He hated to be pinned down. He opened a bookie's shop in Irish Street in Dungannon and although it was flying he closed it within a year. It was too boring. Dessie couldn't sit still.
He was a fanatical St Malachy's man. He played for the senior team himself, then coached at underage. He went on to be club secretary, chairman (twice) and taxi service. He was the first man in Edendork to own a Mercedes. It was a white one as I recall and it was kept busy. When the new pitch and clubrooms were being built in 1987, the only Merc in the parish ferried bags of cement and blocks from the builders yard.
He was a most individual man. For example, he wore a suit, but instead of shoes he wore trainers. A forerunner of Doctor Who. He owned one of the first mobile phones, a giant thing like a painted lunchbox with an aerial. In his back yard, he had a red diesel tank. Once, he took a call on his mobile from a punter as he was filling the car. Engrossed in the gamble, he suddenly realised that red diesel was spilling out of the tank and running down the driveway. It was pure Dessie.
Like all truly interesting men, he was a mass of contradictions. He was a devout Catholic, a teetotaller and non-smoker. He was a fanatical gambler and a truly loving father and husband. Paul Maxwell tells a great story about the 1986 championship. In the 1985 season, Edendork had won the intermediate league and championship. The following year, they were drawn in the first round of the senior championship against the mighty Carrickmore, who were the hottest of favourites. Dessie was perhaps the first bookmaker to take bets on GAA matches and had taken a lot of money on Carrickmore to win. Just before the game, he went into the Edendork changing room and announced to the lads that if they won, there was £20 a man in it. The Malachy's men played like demons that day and won. Afterwards, the chant booming out from the victorious changing room was "Twenty quid, twenty quid, twenty quid." True to his word, Dessie went round the dressing room and handed every man, including the subs, a crisp £20 note. When Maxwell, on behalf of the squad, called for silence and thanked him, he said, "Don't thank me boys. Every penny of that was laid by Carrickmore punters." Cue another huge roar.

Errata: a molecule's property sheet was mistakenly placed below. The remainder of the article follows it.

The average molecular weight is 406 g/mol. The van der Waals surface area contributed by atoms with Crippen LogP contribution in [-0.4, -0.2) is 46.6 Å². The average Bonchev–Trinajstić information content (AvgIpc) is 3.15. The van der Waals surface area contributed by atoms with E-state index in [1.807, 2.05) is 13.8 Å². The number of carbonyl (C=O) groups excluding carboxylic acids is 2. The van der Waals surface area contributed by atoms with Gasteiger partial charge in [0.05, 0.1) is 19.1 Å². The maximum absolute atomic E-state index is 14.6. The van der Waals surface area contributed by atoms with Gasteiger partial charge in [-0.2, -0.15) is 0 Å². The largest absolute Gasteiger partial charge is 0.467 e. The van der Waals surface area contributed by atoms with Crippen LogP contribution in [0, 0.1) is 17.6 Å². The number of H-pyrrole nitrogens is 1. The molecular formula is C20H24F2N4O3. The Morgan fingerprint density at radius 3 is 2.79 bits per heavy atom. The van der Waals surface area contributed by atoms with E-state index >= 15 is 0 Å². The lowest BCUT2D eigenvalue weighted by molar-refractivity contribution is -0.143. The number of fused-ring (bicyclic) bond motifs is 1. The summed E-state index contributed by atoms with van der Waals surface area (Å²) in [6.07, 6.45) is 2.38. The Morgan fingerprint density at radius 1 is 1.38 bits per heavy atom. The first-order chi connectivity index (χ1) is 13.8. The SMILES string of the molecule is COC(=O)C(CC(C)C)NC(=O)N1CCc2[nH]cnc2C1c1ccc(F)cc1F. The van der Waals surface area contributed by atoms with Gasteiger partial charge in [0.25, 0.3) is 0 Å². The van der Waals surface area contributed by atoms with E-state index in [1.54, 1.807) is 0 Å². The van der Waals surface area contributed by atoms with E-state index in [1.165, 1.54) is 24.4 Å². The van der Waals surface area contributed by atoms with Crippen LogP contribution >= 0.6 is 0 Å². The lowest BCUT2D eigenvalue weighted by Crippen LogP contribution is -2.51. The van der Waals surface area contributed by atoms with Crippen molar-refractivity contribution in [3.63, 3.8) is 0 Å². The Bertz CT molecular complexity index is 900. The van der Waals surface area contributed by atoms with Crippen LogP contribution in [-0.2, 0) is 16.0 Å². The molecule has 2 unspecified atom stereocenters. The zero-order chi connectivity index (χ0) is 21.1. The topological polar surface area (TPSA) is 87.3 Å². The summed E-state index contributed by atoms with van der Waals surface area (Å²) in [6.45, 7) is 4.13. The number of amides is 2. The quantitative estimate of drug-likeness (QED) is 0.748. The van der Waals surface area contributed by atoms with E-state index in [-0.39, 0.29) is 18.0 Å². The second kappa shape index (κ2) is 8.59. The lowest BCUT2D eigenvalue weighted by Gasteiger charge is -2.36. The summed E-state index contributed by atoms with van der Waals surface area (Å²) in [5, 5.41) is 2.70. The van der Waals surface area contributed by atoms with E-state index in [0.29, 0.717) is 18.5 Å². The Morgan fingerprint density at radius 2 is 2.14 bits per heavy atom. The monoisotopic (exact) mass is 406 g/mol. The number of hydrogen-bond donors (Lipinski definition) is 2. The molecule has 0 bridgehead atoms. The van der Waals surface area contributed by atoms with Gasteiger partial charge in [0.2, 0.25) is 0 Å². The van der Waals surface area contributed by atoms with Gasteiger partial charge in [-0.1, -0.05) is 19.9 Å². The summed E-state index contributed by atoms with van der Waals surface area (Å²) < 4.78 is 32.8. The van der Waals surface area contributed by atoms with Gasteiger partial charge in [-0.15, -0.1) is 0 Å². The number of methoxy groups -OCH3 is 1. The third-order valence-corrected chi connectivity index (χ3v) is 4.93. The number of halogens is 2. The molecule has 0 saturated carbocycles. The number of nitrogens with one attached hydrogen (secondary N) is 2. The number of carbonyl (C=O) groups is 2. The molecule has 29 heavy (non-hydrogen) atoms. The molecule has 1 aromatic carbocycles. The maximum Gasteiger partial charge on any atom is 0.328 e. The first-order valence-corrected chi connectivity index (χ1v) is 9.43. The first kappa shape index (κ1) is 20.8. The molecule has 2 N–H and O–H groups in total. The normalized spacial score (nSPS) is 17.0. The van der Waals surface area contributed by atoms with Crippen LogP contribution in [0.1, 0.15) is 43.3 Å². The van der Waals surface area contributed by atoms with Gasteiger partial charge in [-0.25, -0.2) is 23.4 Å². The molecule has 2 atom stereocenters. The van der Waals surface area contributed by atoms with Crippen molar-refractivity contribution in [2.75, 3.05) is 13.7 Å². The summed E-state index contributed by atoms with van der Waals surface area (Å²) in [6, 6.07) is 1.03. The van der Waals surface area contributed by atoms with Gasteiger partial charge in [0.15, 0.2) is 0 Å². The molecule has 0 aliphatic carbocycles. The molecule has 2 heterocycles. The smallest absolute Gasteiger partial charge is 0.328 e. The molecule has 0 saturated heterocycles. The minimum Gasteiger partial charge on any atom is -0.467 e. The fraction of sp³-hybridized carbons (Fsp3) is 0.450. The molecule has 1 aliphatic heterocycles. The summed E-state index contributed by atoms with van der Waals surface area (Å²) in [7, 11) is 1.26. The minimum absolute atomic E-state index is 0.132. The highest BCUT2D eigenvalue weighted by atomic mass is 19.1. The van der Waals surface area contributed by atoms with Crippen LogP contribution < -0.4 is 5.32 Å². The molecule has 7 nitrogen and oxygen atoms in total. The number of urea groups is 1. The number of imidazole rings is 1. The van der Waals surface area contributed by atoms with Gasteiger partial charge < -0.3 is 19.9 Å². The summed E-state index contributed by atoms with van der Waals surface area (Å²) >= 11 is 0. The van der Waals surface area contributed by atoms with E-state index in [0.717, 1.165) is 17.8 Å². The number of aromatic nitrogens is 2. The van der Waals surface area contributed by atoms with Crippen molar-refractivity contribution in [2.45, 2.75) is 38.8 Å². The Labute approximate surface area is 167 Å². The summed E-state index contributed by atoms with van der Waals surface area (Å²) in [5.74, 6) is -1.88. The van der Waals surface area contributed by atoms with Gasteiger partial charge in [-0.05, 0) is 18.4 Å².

When the new pavilion was being built at Edendork, Dessie gave what was then an enormous sum of money towards the cost. "Keep it quiet," he said, "I wouldn't want the young people to think there's anything glamorous about gambling." It was only after he died that the donation became known. It turned out his gift was only one of many. For years, Dessie had quietly been giving substantial sums of money to people in the area who had fallen on hard times. All this only came out after he died, when people began to share the stories of his compassion and generosity. No wonder he is still revered.